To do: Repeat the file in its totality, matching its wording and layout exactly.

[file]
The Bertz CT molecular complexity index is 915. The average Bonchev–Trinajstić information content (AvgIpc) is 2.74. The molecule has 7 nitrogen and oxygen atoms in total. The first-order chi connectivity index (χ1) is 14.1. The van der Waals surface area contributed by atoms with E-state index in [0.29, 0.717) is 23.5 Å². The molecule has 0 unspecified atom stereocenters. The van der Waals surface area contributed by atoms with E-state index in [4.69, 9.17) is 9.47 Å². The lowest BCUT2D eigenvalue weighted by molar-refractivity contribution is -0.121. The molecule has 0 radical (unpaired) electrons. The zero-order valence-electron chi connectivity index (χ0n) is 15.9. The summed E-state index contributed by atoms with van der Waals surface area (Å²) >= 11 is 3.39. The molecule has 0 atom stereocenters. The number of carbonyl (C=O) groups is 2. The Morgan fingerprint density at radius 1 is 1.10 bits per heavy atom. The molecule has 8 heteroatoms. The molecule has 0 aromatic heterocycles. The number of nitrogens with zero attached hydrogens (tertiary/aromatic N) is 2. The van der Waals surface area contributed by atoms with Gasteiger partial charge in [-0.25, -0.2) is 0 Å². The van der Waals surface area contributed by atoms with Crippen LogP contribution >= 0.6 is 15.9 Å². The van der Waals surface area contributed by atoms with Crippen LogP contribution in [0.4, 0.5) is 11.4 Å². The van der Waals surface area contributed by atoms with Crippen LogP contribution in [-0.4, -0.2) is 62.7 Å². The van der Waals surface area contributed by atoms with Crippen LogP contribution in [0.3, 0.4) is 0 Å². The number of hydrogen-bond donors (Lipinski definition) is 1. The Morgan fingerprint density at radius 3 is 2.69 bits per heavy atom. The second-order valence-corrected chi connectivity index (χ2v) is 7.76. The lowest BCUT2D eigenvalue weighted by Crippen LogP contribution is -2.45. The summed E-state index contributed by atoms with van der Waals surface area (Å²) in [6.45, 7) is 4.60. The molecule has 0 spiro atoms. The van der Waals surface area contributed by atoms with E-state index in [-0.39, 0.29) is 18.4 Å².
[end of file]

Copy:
The Bertz CT molecular complexity index is 915. The average Bonchev–Trinajstić information content (AvgIpc) is 2.74. The molecule has 7 nitrogen and oxygen atoms in total. The first-order chi connectivity index (χ1) is 14.1. The van der Waals surface area contributed by atoms with E-state index in [0.29, 0.717) is 23.5 Å². The molecule has 0 unspecified atom stereocenters. The van der Waals surface area contributed by atoms with E-state index in [4.69, 9.17) is 9.47 Å². The lowest BCUT2D eigenvalue weighted by molar-refractivity contribution is -0.121. The molecule has 0 radical (unpaired) electrons. The zero-order valence-electron chi connectivity index (χ0n) is 15.9. The summed E-state index contributed by atoms with van der Waals surface area (Å²) >= 11 is 3.39. The molecule has 0 atom stereocenters. The number of carbonyl (C=O) groups is 2. The Morgan fingerprint density at radius 1 is 1.10 bits per heavy atom. The molecule has 8 heteroatoms. The molecule has 0 aromatic heterocycles. The number of nitrogens with zero attached hydrogens (tertiary/aromatic N) is 2. The van der Waals surface area contributed by atoms with Gasteiger partial charge in [-0.25, -0.2) is 0 Å². The van der Waals surface area contributed by atoms with Crippen LogP contribution >= 0.6 is 15.9 Å². The van der Waals surface area contributed by atoms with Crippen LogP contribution in [0.4, 0.5) is 11.4 Å². The van der Waals surface area contributed by atoms with Crippen LogP contribution in [-0.4, -0.2) is 62.7 Å². The van der Waals surface area contributed by atoms with Crippen LogP contribution in [0.3, 0.4) is 0 Å². The number of hydrogen-bond donors (Lipinski definition) is 1. The Morgan fingerprint density at radius 3 is 2.69 bits per heavy atom. The second-order valence-corrected chi connectivity index (χ2v) is 7.76. The lowest BCUT2D eigenvalue weighted by Crippen LogP contribution is -2.45. The summed E-state index contributed by atoms with van der Waals surface area (Å²) in [6.45, 7) is 4.60. The molecule has 0 spiro atoms. The van der Waals surface area contributed by atoms with E-state index in [-0.39, 0.29) is 18.4 Å².